Why do I need a will?
Your will is your way to direct what happens with your property, your business affairs and, most importantly, with your minor children after your death. If you die without a will, the descent and distribution laws of your state take over — and you may not like what they say.
As an example, if you die and leave young children, your state may require that a substantial portion of your estate pass to your children rather than to your spouse to manage in your children’s best interests. This can be a particular issue in second marriages and where you do not want property for minor children to be held under the control of a probate court.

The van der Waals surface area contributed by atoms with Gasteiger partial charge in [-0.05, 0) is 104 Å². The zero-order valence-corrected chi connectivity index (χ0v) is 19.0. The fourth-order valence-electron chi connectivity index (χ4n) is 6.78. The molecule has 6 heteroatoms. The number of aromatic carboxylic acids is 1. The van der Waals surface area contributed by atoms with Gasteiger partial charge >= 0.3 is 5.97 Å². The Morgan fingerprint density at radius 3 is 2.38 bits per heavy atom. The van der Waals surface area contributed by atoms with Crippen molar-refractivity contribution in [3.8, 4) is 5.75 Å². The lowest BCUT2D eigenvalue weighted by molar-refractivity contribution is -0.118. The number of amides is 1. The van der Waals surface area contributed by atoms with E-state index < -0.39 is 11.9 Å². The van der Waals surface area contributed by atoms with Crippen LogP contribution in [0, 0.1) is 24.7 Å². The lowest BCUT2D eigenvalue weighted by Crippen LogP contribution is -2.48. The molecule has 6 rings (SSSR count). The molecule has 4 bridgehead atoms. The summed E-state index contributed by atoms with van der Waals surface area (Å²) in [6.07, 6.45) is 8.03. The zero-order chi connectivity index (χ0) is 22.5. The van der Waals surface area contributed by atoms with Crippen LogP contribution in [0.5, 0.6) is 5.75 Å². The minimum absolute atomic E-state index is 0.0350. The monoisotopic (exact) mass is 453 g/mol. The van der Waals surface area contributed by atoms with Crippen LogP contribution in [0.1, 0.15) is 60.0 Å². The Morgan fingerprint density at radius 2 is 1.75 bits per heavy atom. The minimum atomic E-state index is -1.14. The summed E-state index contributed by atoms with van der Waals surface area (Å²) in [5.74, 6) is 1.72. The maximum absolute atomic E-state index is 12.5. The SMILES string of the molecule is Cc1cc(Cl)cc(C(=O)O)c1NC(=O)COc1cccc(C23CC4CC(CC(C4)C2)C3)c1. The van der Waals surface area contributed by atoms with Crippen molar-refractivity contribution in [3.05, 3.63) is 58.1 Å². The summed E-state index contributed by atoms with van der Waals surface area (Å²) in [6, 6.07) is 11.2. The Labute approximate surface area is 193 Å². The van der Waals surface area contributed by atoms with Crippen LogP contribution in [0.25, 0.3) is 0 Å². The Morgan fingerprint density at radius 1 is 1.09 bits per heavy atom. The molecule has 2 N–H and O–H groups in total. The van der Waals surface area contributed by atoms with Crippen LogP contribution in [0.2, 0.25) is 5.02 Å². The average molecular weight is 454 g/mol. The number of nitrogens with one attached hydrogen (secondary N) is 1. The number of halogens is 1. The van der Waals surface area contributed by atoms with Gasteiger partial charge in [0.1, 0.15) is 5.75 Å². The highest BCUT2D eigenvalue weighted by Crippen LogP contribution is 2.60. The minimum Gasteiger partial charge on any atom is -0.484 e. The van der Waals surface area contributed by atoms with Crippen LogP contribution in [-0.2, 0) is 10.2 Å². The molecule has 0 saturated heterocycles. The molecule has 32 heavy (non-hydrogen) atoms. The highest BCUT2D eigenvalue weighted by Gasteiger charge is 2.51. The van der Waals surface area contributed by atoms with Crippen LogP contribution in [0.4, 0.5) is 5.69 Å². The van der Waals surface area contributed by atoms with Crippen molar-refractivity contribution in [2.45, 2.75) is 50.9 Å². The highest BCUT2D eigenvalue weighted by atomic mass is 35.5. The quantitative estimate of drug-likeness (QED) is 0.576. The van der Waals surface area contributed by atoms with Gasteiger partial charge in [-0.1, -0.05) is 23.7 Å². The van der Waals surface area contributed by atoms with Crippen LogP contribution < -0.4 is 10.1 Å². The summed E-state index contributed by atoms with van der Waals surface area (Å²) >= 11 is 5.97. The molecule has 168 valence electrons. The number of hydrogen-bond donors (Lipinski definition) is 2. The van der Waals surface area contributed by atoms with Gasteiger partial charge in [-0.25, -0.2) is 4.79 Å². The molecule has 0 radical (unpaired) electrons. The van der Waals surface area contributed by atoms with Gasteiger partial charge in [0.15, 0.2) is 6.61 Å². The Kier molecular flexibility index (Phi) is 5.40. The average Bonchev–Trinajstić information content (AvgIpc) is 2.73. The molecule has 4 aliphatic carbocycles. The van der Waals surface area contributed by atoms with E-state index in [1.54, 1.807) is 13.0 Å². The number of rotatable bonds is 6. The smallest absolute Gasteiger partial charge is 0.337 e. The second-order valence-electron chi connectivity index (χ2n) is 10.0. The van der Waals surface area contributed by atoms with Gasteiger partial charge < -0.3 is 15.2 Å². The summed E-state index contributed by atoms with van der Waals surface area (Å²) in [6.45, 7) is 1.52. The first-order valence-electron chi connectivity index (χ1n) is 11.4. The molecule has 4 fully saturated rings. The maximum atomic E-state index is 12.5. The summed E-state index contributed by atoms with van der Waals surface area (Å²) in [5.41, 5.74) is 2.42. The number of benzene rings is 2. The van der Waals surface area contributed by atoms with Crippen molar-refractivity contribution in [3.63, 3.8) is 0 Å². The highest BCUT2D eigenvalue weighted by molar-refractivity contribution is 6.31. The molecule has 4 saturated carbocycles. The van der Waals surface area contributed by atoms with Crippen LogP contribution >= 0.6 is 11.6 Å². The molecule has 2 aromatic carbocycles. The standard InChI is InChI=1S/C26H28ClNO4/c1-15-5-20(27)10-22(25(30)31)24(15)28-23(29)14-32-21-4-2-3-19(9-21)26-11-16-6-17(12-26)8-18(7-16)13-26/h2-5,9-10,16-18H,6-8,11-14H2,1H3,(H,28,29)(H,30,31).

Your will gives you control:
- You name guardians for minor children. This is the single biggest reason most people make a will — and, perhaps, the biggest reason people avoid making a will. If you seem unable to agree upon guardians now, we can help you resolve this critical issue. This is not a decision to avoid and leave to fate.
- You appoint a representative for your estate, called the “executor” in most states. See our guidelines for choosing an executor.
- You waive bond, which your estate’s representative may be required to post if you do not have a will.
- You give your executor power to sell assets, such as a house, without the expense and delay of obtaining appraisals and court approvals.
- You decide how estate taxes will be paid, such as “off the top” or proportionately against certain beneficiaries.